Knight Riders bowlers silence Mumbai
The sight of Harbhajan Singh clapping and giving high-fives summed up the satisfaction of a job well done. Mumbai Indians had performed admirably to keep Kolkata Knight Riders down to a gettable score, and their batsmen, for the bulk, had the form behind them to complete the task. But they were conquered by a determined bowling attack. In the limited time available during the innings break, some of the Knight Riders bowlers made full use of the practice wickets, tried to shed any rustiness, knowing there'd be little room for error when the chase began.
Such was their excellence with the ball that the hosts' batting was comprehensively outclassed, the memory of two consecutive bowling debacles was overcome and Knight Riders' passage to the playoffs was all but ensured.
Among those bowlers warming up during the break was L Balaji, who was to later admit the Wankhede track was one of the best on offer for seamers this season. The key to his early thrift was his late away movement that confounded Herschelle Gibbs multiple times, drew scattered applause from a sporting Mumbai crowd and contributed to a quiet opening that helped Knight Riders' three specialist spinners - used for the first time together by the team this season - perform without too much pressure.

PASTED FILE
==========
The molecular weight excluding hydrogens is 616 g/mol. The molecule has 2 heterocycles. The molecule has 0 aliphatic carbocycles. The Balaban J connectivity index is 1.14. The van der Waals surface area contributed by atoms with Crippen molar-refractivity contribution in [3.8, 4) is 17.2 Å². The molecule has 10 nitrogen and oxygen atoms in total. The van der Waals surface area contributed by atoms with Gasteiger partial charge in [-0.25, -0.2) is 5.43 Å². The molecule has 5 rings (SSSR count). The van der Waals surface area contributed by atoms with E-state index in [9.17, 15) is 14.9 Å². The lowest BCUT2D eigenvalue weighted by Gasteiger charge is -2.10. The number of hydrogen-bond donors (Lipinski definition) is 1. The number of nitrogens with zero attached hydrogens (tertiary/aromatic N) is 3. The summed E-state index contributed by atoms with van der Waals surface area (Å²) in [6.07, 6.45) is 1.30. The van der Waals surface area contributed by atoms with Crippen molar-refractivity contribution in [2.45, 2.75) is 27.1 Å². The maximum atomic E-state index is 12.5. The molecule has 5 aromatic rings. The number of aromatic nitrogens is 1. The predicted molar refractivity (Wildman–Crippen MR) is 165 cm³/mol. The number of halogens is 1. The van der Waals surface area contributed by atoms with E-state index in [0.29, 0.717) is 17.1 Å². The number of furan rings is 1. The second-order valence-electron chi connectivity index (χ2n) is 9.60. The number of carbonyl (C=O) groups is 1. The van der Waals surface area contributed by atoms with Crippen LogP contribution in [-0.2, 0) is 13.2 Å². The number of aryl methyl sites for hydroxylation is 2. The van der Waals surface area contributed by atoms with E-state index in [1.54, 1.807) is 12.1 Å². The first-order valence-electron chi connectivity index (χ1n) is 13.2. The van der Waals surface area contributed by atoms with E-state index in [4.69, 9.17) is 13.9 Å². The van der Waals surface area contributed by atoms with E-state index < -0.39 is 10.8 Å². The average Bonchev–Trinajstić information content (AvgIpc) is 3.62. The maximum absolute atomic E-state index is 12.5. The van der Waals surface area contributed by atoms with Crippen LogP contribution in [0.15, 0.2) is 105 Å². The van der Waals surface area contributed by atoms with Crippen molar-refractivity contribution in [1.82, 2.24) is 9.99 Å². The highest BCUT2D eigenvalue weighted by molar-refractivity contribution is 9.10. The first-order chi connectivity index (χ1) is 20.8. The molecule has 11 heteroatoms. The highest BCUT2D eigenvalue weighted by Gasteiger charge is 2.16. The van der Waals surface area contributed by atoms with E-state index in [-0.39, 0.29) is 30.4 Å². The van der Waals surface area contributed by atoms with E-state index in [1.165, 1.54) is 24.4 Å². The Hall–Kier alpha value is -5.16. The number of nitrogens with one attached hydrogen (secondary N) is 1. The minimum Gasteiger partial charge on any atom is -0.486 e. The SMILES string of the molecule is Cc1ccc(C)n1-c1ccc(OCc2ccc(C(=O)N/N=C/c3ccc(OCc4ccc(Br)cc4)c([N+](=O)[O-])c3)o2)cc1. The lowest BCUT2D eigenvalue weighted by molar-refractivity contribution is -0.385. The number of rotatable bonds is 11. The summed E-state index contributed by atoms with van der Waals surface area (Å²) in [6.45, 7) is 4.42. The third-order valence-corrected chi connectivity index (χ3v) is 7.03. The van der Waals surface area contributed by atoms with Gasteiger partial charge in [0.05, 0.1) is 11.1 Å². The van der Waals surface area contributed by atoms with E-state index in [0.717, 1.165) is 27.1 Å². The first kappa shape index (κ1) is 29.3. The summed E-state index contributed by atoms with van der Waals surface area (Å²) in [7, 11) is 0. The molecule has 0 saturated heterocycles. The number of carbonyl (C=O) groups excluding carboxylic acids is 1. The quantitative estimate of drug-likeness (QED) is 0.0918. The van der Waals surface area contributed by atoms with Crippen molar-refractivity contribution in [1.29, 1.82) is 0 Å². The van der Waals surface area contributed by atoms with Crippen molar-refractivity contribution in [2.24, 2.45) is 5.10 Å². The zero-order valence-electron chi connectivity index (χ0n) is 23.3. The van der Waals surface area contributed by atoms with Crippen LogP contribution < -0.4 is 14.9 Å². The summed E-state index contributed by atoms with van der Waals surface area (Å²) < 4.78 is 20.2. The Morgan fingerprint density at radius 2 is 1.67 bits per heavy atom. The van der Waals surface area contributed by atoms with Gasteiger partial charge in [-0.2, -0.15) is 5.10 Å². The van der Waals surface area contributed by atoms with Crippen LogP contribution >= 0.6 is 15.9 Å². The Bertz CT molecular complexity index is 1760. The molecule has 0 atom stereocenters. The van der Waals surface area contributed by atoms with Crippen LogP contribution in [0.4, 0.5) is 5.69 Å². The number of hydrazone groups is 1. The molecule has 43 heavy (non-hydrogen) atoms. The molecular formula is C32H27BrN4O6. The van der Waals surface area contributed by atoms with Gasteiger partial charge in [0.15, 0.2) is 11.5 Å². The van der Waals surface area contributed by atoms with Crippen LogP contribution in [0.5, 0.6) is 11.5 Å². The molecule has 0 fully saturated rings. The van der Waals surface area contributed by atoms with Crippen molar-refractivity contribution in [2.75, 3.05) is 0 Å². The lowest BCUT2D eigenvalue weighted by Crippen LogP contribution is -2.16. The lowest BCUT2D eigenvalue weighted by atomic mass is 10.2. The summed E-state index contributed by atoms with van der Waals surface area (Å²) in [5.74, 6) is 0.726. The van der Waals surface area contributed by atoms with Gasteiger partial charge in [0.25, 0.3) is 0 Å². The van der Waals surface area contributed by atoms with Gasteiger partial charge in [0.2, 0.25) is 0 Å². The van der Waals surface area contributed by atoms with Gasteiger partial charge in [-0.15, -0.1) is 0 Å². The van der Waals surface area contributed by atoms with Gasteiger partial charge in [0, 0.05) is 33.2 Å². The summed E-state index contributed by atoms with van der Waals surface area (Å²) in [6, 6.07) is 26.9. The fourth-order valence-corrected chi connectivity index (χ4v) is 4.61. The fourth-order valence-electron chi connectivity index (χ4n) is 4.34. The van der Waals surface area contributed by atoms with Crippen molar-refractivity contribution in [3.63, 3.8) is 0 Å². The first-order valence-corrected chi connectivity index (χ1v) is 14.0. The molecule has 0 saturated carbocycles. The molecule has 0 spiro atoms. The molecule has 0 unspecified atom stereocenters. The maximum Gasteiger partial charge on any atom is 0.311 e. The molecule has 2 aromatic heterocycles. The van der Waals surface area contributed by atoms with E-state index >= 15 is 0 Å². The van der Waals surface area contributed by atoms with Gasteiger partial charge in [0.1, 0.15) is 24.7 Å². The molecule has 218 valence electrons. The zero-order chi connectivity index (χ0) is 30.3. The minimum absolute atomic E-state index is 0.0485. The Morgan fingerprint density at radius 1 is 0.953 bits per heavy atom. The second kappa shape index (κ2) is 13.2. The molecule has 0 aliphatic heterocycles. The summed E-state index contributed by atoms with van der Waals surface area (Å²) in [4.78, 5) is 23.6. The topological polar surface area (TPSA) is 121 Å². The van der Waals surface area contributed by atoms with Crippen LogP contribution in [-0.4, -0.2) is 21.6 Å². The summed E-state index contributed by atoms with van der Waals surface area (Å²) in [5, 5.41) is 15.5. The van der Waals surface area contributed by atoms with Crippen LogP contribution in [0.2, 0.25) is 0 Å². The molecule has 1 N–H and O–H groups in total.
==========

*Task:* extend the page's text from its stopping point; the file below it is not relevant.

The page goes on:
Pace was Knight Riders' weak link in their previous two defeats but Balaji and Jacques Kallis put up a redeeming display. Their return spells were just as crucial. Brought back to contain an enterprising Dinesh Karthik, Balaji may have been lucky in having him caught at fine leg. Likewise for Kallis, when he had Kieron Pollard caught-behind while hooking, but a slower bouncer was a worthy ploy against a batsman known for ruthlessness against length deliveries. Dwayne Smith's first-ball duck next up put Knight Riders in complete control but a critical feature of Knight Riders' success with the ball was the taming of the Mumbai Indians top order by spin.
Shakib Al Hasan, replacing Marchant de Lange for this match, set the tone, though he and Sunil Narine, while achieving the same aim - stifling the Mumbai Indians batting - went about their work differently. While Shakib doesn't turn the ball much, Narine imparts tremendous spin. Both vary their pace expertly, but Narine's high trajectory, ability to turn it both ways and the batsman's difficulty in deciphering him off the hand gives him that added advantage.
Shakib took on the challenge first, opening the bowling, and was accurate. He didn't give Gibbs any room, instead chased the batsman as he tried to make way to open up. While Gibbs fell playing across the line to Iqbal Abdulla after a frustrating outing, a quicker one from Shakib accounted for the in-form Ambati Rayudu in his second spell. He should have had Sachin Tendulkar, who was deceived by one that went with the arm first ball but Narine continued the mystery against the crowd favourite when he came on.
Tendulkar faced just six balls from Narine, smacking him for four once but was beaten twice, the second time by a ball that turned from outside off towards leg, clipping his thigh and then taking out the off stump as he tried to cut. Tendulkar had settled in well by then, in the 11th over, but the required-rate too had crept up to above eight. The cautious opening - the Powerplay yielded just 26 for the loss of Gibbs - that gave the visitors an early heads-up was to invite criticism from Harbhajan during the presentation. The clapping and high-fiving had changed hands.
Siddhartha Talya is a senior sub-editor at ESPNcricinfo